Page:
Now back to the root of the issue.  You can’t misspell rutabaga without root.  OK, that wasn’t funny.  Use a peeler to take off the outer layer of the rutabaga.  Now you have to make chips, which you can do a couple of ways.  You can use the peeler and just peel right across the rutabaga.  That will make consistent but thing chips.  You can use a mandolin (a board with a blade you can adjust the depth of to make consistent slices) set to either 1/16″ or 1/8″, depending on how thin and crispy you want your chips.  If you use 1/16″, be more vigilant while cooking the chips as they’ll cook faster and can go from undercooked to burnt very rapidly.  As a note, you can peel or slice your chips right into the seasoning bowl, but if you do, pull out the cilantro stems before.  If you make the chips elsewhere, pull out the stems before adding the chips in.

Next, combine the chips into the oil and seasoning mixture, and work them together with your hands. OK, before doing that, wash your hands. Wait, go back to the whole beginning and wash your hands. OK, now wash them again before mixing things up.  Good work.  Now the key is to make sure that each chip is oiled/seasoned on both sides.  Be mindful of chips being stuck together.  Once you work everything through nicely, set the bowl aside for an hour if you have the time. Again, this isn’t super necessary, but the longer they sit, the more flavorful they’ll be.  I just made a batch of these with dill and let them sit for about 8 hours before cooking them, and they were out of this world.

Now, get the oil off your hands.  Stop for a moment and appreciate how nice your hands feel.  Wait, you have a piece of cilantro stuck to one of your fingers.  Got it?  Good.

Chips arranged on a baking sheet, ready for the oven.

Now we have to set the chips up for baking.  Preheat your oven to 350˙F and get out of baking sheet. Line it with parchment paper (I find this works better than aluminum foil as it lets the oil pull away from the chips rather than making them sit in a pool of oil, which leads to less crispiness and heavier chips that aren’t as healthy for you. There also a benefit to reducing your exposure to heavy metals, so it’s win-win.).

Try to avoid overlapping chips or piling chips on top of chips. If you do, you’ll get softer, soggier chips.  this might mean you need two trays.  So be it.  If you have a wire rack you can bake on, you can use that, too, but be sure there’s something under it to catch oil drippings, and make sure you can easily clean it (i.e. don’t just use the oven’s rack – and if you tried, you’d get all burned from trying to lay the chips on it when the oven is heated up).  Now is also the time to use any remaining cilantro to sprinkle some fresher (i.e. less oily) cilantro on the chips (as in this photo).  This is optional, of course.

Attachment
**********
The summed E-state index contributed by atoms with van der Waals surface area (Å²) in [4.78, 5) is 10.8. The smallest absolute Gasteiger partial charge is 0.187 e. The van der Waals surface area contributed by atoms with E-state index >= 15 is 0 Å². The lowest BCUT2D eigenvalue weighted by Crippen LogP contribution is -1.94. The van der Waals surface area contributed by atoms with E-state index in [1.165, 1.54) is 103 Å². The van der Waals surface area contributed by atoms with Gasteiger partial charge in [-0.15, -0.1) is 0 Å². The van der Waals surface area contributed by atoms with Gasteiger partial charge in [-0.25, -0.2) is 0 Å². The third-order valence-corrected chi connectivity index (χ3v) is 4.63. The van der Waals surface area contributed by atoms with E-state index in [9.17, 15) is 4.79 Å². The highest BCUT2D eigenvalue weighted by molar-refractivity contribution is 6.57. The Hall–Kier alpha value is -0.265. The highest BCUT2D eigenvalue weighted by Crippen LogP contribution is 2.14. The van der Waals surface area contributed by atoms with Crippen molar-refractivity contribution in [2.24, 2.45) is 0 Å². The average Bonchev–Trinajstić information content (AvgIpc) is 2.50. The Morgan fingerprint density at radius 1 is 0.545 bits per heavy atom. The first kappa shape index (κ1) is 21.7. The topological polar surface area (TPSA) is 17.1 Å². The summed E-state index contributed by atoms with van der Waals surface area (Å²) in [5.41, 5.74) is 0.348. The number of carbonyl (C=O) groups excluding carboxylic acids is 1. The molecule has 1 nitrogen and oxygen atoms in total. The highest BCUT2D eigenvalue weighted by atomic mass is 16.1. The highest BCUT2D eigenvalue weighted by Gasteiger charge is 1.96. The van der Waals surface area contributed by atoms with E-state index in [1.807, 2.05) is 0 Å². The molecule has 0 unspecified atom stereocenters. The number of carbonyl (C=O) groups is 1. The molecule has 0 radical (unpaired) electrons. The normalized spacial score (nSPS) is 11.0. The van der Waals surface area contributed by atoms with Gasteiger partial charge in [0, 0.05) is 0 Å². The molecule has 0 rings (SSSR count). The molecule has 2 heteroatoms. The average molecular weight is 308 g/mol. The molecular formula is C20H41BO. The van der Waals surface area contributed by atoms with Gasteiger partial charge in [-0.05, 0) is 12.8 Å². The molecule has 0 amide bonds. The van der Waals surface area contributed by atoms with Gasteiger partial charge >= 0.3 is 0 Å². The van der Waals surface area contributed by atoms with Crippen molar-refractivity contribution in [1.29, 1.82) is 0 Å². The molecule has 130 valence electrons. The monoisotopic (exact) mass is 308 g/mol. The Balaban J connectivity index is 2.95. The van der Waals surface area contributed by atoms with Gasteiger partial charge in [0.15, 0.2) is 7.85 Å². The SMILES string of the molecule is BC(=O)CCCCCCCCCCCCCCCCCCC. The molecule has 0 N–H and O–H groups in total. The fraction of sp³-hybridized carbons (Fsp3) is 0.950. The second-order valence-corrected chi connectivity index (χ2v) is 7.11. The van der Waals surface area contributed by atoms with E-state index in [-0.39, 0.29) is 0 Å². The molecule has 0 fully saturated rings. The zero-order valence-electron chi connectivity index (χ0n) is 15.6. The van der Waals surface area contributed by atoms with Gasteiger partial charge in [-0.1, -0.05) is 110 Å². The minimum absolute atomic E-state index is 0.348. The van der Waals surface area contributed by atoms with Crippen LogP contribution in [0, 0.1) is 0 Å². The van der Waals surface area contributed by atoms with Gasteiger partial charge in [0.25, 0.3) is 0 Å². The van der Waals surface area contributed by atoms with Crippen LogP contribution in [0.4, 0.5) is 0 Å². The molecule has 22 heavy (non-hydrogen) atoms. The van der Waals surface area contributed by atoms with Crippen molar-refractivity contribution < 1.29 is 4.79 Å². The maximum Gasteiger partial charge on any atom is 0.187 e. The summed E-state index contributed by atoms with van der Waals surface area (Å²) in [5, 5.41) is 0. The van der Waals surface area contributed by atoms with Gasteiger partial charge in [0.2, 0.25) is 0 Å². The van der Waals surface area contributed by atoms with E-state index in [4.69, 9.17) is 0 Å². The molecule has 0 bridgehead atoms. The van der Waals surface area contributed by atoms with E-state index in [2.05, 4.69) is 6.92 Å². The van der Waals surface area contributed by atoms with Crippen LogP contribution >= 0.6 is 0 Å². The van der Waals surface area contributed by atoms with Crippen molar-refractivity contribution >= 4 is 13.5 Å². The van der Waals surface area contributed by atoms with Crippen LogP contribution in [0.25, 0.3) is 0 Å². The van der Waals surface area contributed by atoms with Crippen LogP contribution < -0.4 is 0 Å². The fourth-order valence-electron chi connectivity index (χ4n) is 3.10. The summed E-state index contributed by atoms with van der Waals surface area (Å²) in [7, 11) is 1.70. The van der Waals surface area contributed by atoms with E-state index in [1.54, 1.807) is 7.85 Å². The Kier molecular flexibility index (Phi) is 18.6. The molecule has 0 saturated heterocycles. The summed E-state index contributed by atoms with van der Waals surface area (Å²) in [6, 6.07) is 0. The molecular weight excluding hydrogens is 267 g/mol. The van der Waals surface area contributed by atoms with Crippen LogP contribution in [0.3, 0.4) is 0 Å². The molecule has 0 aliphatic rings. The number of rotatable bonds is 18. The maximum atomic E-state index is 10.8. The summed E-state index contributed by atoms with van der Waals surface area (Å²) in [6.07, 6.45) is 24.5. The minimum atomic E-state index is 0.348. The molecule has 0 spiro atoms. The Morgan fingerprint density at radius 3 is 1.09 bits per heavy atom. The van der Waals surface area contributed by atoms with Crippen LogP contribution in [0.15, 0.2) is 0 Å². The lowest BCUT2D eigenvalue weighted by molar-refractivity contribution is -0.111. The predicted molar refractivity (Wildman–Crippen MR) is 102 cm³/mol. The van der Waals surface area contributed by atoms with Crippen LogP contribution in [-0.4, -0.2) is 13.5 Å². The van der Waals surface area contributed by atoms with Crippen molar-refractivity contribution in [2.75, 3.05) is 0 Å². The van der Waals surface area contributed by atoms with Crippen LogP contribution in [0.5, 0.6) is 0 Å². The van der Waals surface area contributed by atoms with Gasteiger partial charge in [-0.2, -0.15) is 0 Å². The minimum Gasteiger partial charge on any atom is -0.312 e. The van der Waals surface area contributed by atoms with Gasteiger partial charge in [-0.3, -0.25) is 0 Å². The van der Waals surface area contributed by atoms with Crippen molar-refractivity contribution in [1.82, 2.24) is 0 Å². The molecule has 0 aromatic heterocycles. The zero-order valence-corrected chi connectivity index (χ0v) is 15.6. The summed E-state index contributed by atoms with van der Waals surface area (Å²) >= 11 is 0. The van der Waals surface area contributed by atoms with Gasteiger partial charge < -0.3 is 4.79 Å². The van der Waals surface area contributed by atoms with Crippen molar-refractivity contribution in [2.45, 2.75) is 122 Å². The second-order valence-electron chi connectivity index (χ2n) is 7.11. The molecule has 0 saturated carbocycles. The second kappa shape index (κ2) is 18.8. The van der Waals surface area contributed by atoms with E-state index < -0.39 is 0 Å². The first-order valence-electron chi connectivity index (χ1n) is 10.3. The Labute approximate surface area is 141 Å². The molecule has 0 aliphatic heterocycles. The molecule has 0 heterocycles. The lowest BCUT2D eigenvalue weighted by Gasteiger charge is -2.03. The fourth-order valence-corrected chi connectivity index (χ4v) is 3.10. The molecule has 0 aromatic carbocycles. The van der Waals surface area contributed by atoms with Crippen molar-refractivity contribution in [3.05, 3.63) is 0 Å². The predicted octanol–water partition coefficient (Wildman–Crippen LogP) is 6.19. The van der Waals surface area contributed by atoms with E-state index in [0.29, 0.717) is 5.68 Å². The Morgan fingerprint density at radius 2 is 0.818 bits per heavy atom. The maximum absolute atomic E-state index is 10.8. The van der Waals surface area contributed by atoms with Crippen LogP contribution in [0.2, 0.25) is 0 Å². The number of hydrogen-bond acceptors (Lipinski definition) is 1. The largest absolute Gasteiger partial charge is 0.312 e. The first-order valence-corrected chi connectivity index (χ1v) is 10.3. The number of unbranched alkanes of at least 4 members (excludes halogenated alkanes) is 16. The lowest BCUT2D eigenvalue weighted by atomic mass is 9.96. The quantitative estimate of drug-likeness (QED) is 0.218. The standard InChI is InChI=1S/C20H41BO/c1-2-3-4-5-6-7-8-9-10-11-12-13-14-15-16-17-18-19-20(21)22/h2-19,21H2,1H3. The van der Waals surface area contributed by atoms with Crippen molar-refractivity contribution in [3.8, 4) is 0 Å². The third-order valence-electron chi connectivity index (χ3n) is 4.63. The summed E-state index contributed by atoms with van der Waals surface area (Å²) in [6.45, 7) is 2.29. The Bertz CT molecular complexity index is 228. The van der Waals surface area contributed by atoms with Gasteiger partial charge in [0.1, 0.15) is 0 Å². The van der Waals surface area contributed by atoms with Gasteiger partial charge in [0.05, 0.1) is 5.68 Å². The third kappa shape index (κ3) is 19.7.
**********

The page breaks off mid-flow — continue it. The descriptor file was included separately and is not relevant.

Done. Some more so than others.
Be sure to rotate the trays to help avoid this

Once the over is at 350, pop the sheets in.  At 10 minutes, turn the trays around.  If you have two trays on different levels, also flip which is on top and which is on the bottom level.  The key is to help the chips cook evenly.  If you have a convection oven, that can be helpful here.

If you made chips using your peeler or cut to 1/16″ with something like a mandolin, keep an eye on them every minute after 10 minutes.  If you cut them a little thicker, start your checks at minute 15.  For 1/8″, I typically find them to be done around 18 minutes.  For 1/16″, it’s usually more like 14 minutes.

Nice, crisp chip

That’s it.  They’re done.  Let them cool for a minute or two (you can eat them warm or cool).  I don’t recommend treating these like store-bought chips that will keep for a few days.  Eat them the day you make them.  You won’t have a problem doing that.  They’re really good, and you will likely be more concerned with wether you got enough and if it’s ok to lick the parchment paper.  No, it isn’t.

These healthy chips are one way to deliver on the clean14 challenge if you have vowed to cut out junk food from your diet.

Recipes like this really show how you can eat fun and tasty food while you enlighten.your.body.

About bryan falchuk

bryan falchuk is the founder of, a certified personal trainer, behavior change specialist and the best-selling author of "Do a Day". bryan coaches people on their whole health - the physical, mental and emotional combination of wellness that we need to thrive and change our lives.